Fish Reef Project in Malibu Surf Side News


The Fish Reef Project is proud to announce the deployment of its first two test reef balls off Santa Barbara. In the water for just five weeks, the small reefs are already covered with young life, including starfish, barnacles, green algae, dozens of crabs and best of all, the reefs are already home to rockfish and the small halibut who love to nestle right up to the reef’s edge. We invite all of Malibu to check out the monthly video logs of the reefs’ progress on The future Malibu reef will be for the entire local community benefit from, learn from and enjoy.

This is a ground breaking, cutting edge ocean enhancement project that requires broad-based support and interest from all sides. As such, I have reached across to people who may not share my strong feelings that man has the right to harvest his protein sustainably from mother ocean. I have met with the Environmental Defense Center, folks related to the Monterey Bay Aquarium, and soon I will speak in front the Santa Barbara Surfrider Foundation, all where there is some common ground.

Despite the vitriolic MPA process, we all agree that the ocean and society will be healthier if we find projects to cooperate on and creation of new fish reefs is stage center. We have also spoken in front of the Channel Islands Sanctuary Board where all the government and agency heads had a chance to vet any concerns. Everyone was there, the DFG, NOAA, State Parks, Coast Guard, Chumash, public at large, business, Environmental Defense Center, Channel Keepers, State Lands and the Coastal Commission, etc. Most everyone showed at least tacit support. The only concerns raised were a desire by the Chumash for us to respect any archeological artifacts, and the Environmental Defense Center did ask questions to be sure we did not cause harm to existing reefs. In both cases, we were able to show that we would meet their needs, including offering a ceremonial Chumash name for the first reef.

Dedicated volunteers and I have spent thousands of unpaid hours to make the reefs a reality. Generous supporters, such as Kelly Meyer, Ricky Schroder, a well known yet anonymous local film producer, Santa Monica Seafood, Fish Wise and Cathy Lee Needleman of the LA Rod and Reel Club have helped us get this far, but we need to go for broke here. The five-acre reefs cost $700,000 to make and permit and an additional $300,000 to monitor and pay for staff along the way. The FRP volunteers and I have day jobs and we can’t hold on much longer without a significant donation to see us through the creation of the first reef.

So I hope Malibu will listen to our offer: For the first donor to step up and donate $1 million—we will name the reef after them, give them a seat on the advisory board and ask their input on location. Their name will appear on charts, bluff-side signs, in dive travel books, on Google earth and much more. They will be creating a permanent legacy that will bear their name for 100 generations to come and ensure that all who come after them will know that they did good with their money, helped make the ocean strong, and offset human impacts such as runoff, fishing, acidification and climate change. Even after we are all gone, the reefs will still be there giving life.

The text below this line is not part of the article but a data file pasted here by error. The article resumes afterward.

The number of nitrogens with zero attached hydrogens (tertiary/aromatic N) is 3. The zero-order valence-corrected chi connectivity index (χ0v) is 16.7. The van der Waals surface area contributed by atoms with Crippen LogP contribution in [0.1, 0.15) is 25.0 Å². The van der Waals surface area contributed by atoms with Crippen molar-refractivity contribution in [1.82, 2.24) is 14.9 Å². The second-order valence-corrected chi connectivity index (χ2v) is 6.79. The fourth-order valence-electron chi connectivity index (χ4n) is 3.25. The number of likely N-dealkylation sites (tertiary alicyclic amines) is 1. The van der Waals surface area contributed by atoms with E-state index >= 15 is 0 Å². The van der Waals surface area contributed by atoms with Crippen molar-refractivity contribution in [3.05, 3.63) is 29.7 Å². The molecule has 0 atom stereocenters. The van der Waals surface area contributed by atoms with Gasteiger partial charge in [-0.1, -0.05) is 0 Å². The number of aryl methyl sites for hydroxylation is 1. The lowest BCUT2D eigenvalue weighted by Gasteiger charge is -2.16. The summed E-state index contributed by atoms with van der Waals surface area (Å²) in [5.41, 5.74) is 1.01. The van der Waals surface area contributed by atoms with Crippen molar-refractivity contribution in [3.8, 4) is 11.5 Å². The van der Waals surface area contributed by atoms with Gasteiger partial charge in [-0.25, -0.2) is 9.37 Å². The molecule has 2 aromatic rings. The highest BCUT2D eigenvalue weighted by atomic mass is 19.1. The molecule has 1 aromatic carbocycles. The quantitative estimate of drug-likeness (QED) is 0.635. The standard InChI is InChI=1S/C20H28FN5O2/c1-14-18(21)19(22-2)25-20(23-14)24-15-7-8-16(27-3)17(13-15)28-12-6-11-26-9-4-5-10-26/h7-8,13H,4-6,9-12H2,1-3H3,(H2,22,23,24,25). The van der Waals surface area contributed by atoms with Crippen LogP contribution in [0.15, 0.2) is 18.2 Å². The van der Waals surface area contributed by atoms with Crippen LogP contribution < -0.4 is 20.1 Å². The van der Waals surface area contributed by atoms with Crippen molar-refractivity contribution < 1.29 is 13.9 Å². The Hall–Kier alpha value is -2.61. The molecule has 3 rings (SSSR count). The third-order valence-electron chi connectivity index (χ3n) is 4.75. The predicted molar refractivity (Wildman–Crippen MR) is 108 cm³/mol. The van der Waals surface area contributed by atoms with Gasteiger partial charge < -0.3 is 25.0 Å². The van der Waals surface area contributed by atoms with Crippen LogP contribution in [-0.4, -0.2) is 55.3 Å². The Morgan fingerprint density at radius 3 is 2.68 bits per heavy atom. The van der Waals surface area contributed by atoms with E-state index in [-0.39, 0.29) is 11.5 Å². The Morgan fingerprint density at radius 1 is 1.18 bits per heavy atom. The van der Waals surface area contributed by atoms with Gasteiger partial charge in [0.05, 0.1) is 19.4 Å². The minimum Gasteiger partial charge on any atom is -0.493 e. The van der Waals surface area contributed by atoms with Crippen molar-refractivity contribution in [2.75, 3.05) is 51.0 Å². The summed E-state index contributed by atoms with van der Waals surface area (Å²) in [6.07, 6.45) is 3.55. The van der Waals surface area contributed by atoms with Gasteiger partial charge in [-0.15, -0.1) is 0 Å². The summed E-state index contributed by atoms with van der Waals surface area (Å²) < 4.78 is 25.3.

My motivation remains strong. The ocean and the love of it has given me everything I have in this world. The ocean has made me who I am and opened up every door I have ever walked through in this life, and I want only to make sure that young people can continue to walk through those same doors, build strong connections with mother ocean and become brave souls full of wonder and appreciation of the miracle that is the sea. Interested donors can contact us at, or call 831-274-2302.

Long live a healthy ocean.

Chris Goldblatt

Fish Reef Project California Reef Update Videos

In June 2012 the Fish Reef Project provided two reef balls to an Aquaculture operation who deployed them off Santa Barbara.  Watch videos to see progress.

Progress video #1 –July 22, 2012. Hendry’s Reef Monitoring. East ball.

Progress video #2 — July 22, 2012. Hendry’s Pilot reef monitoring. West drop.

Progress video #3 — November, 2012.

Progress video #4 — April, 2013.


The Reef Ball Foundation is a separate entity that offers advice
and support to the Fish Reef Project.

Watch the video to learn more.

FRP gets a mention in the Malibu Surfside News

Malibu Surf Side News
by Frank Lamonea

MARINE DREAM — Tyler Van Der Lip distributes information on a plan to create a manmade reef at Paradise Cove. The small igloo-like object Van Der Lip is holding is a scale model of one of the reef balls that would be placed on the ocean floor to create the reef. The balls are hollow to provide habitat for marine organisms and flat on the bottom to maintain anchorage.

The project is the brainchild of fishing activist Chris Goldblatt, who grew up in Paradise Cove. The reef balls, which can weigh up to 1000 pounds are made of concrete, sand and silt dredged from harbors, and ground oyster shells. Placed on reef-less expanses of mud and sand, they would provice anchorage for kelp forests, habitat for a wide range of marine life, according to Goldblatt. “It’s like planting trees in the Amazon,” Goldblatt told The Malibu Surfside News during an interview last year. Goldblatt says that the reef would become an underwater oasis in a desert of mud where no reefs currently exist.